Inspiration Point(s)

In the spirit of “casual Fridays,” I intend to post a Friday musing each week that veers a bit off course from typical historical fare. My inaugural attempt is below.
What I’ve done lately to get my creative juices flowing:

  • On a recent roadtrip our family listened to Sarah Vowell’s Assassination Vacation, which caused me to ponder: who makes best-seller history (NPR hosts?), how to weave one’s own phobias and passions into a compelling historical narrative, and why the underbelly of history (murder, mayhem, and sexual experimentation) is always popular. I suspect that reading AV in an undergraduate class would be huge fun–my teenage kids thought Vowell’s book was a better listen than previous audiobook choices by fantasy authors Garth Nix and Philip Pullman.
  • I’ve been taking pictures. As a historian I find myself analyzing the photo-making and photo-taking process on many levels–such as how do pictures create emotion and how do they portray (or obfuscate) reality? What are the ramifications of living in a digital age with the accessibility of flickr and youtube? My spouse, John, recently launched a flickr challenge group,“A Certain Slant of Light,” that will undoubtedly motivate me and its other participants towards greater creativity.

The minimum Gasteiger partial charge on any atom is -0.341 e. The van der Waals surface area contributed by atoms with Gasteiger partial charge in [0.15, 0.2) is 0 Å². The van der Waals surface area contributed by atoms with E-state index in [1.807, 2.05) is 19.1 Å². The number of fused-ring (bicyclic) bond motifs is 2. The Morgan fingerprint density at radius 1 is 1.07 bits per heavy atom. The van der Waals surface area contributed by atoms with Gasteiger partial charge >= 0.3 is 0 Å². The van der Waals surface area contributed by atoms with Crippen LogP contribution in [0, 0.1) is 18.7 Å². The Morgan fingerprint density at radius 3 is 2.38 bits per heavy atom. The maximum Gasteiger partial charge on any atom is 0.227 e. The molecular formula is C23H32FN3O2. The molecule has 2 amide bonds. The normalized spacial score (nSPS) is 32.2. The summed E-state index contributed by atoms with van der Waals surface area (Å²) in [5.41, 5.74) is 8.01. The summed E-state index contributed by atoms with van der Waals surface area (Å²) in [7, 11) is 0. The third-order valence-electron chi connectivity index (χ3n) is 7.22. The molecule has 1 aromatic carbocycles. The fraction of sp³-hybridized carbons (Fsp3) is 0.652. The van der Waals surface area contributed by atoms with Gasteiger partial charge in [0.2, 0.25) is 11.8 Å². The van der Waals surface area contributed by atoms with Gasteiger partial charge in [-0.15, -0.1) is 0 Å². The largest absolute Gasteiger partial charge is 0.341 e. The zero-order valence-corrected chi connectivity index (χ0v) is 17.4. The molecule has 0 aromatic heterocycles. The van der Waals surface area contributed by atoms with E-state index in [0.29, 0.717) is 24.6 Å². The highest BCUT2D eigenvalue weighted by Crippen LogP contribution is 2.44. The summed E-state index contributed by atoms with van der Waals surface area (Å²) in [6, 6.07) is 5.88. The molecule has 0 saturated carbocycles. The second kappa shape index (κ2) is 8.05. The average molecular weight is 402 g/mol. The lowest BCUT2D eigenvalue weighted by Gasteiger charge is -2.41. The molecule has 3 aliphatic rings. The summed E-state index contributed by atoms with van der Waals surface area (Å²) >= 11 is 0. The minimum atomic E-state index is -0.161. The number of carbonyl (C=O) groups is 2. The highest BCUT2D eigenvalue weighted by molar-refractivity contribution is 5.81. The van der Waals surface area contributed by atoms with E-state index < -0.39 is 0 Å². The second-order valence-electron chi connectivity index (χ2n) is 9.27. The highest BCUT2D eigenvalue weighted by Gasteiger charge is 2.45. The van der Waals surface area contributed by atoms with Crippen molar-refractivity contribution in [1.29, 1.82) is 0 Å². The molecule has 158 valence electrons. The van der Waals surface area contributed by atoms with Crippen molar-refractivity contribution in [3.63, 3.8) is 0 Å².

• On my nightstand right now is Bonk: The Curious Coupling of Science & Sex, (a perfectly apropos book for one’s bedside, I suppose). Roach’s somewhat unobjective historical analysis of sex research is funniest in the footnotes. Her own forays into sexual experiments (yes, she participates in several of the studies that she describes) might ‘inspire’ me to become more, um, engaged in my dissertation subject matter (or not). Next on my reading list is Michael Chabon’s The Yiddish Policeman’s Union. I’m thinking that Chabon might have a few things to teach me about historical writing–even if I never try my hand at fiction.

What is inspiring you right now?

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One Response to Inspiration Point(s)

  1. pennylrichardsca says:

    Honestly? Not a book, right now. (Though I recently read Chabon’s Kavalier and Clay and really enjoyed it.) But I’m learning to sew clothing, and getting a whole new appreciation for the 19c. women I’ve written about–because nearly all of them sewed, not for pleasure, but because that’s just where clothing and quilts and everything else made of fabric came from. Makes me want to go back over their writing to catch sewing metaphors and references I might have missed originally. And every historical photo I look at, I’m marveling at the workmanship in the clothes–with just a scosh of a first-hand inkling of what the fingers and eyes and minds that made it might have endured, and enjoyed, in the process.